7 min ago
This commentary first appeared in “Phronesis in Pieces” at billschmitt.substack.com. Please take a look at this publication on Substack.
Current political discourse tends to spotlight society’s divisions based on race and gender. Get ready to deal more explicitly with another source of discord which is literally time-sensitive and ages-old: the so-called generation gap.
We already see—and should probe more closely—the different viewpoints of Baby Boomers (our elders), Generation X, the Millennials and Gen-Z (our kids). Those perspectives are important undercurrents in our debates about economic insecurity, human dignity, advanced technology, our national character, and more.
Dare we add “generational theory” to our necessary but tumultuous encounters with critical race theory, queer theory, etc.?
We can hear previews of the theory—an analysis of societal trends based on the quartet of age groups now dominant in the public square—as the 2024 political season gets under way.
Presidential candidate Nikki Haley warned her Conservative Political Action Conference (CPAC) audience on March 4 that Republicans have lost the popular vote in seven of the last eight White House races. Her solution:
“If you’re tired of losing, put your trust in a new generation.”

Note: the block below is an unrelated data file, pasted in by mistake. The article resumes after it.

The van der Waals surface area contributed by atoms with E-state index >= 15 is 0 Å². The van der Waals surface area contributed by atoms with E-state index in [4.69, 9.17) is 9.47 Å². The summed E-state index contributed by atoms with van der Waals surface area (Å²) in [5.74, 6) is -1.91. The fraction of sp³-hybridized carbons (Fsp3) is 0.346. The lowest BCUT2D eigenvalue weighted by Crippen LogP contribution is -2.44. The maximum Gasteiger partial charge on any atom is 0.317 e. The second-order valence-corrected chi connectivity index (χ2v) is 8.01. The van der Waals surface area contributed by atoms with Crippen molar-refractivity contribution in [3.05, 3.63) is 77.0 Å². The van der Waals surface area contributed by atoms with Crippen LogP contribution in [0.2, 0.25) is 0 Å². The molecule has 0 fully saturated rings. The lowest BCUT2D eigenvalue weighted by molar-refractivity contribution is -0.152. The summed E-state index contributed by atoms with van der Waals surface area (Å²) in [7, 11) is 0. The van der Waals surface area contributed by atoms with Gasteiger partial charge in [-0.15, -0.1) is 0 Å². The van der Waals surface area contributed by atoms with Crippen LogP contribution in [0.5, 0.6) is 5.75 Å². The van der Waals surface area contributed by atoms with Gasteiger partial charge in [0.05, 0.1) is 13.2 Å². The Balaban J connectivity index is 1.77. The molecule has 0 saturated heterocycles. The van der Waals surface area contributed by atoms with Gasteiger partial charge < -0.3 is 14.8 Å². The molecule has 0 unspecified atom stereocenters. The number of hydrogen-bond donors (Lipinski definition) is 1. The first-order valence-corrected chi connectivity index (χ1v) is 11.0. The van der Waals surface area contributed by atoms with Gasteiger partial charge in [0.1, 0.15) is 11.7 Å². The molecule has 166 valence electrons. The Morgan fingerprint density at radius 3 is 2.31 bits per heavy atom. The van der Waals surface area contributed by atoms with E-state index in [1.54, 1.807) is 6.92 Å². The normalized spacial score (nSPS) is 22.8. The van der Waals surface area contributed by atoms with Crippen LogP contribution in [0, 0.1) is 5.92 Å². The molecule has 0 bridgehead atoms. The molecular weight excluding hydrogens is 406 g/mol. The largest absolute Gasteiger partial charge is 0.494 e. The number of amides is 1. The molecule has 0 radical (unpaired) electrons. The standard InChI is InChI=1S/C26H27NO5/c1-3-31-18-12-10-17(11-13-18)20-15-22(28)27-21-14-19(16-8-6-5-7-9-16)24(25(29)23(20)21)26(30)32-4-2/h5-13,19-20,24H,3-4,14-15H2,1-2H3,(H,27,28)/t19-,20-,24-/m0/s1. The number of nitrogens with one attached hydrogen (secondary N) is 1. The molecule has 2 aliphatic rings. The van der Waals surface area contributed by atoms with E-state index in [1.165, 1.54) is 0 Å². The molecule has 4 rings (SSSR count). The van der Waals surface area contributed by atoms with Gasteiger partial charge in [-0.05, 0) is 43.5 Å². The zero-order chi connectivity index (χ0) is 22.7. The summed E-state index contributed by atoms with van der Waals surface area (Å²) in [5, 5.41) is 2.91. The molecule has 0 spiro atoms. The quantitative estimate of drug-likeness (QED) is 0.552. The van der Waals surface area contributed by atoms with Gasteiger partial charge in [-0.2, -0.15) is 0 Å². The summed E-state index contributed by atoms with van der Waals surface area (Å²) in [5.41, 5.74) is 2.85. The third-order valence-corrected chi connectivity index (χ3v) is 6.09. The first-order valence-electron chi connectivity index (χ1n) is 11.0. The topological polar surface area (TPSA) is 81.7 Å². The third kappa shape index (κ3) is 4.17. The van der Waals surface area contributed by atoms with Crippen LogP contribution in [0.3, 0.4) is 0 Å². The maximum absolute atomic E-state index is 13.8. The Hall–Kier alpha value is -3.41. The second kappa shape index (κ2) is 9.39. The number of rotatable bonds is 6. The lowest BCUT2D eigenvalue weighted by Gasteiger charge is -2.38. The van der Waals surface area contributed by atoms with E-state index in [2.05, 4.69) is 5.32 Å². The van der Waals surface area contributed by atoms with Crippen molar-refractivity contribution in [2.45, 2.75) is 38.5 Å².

That kind of rhetoric will grow. It is commonplace in news stories quoting strategists who stress over the ages of President Biden (80) and former President Trump (76).
If the Baby Boom started in 1945, Biden is already an outlier, relegated by theorists to a non-mainstream population called the Silent Generation. Among these forerunners of the boom, the Great Depression and World War II were the turning points which shaped lifelong outlooks.
Those crises constituted a tectonic shift in the timeline, which at least one theory calls a Fourth Turning. These transformative disruptions occur in America about once every 80 years.
The landmark 1991 book that spawned such calculations offers plenty of grist for politicization. Some say the ideas advanced by Generations: The History of America’s Future are especially resonant in conservative thought—at least to the degree that they predict the next cultural overhaul.
Neil Howe, who co-authored that book with William Strauss (1947-2007), aims to regenerate excitement about the concepts with his new release later this year. The title will declare: “The Fourth Turning is Here.”
Other commentaries based on the “seasons of history” are already in the bookstores. A member of the Millennials added to our lexicon with her 2020 title, OK, Boomer, Let’s Talk: How My Generation Got Left Behind. This January brought The Aftermath: The Last Days of the Baby Boom and the Future of Power in America.
None of this content actively aggravates a generational fracture in the body politic. But the heightened consciousness of age groups, each contributing sharply different experiences and aspirations to the electoral process, opens the door for a more complicated, and perhaps confrontational, democracy. Especially if crises further erode society’s common ground.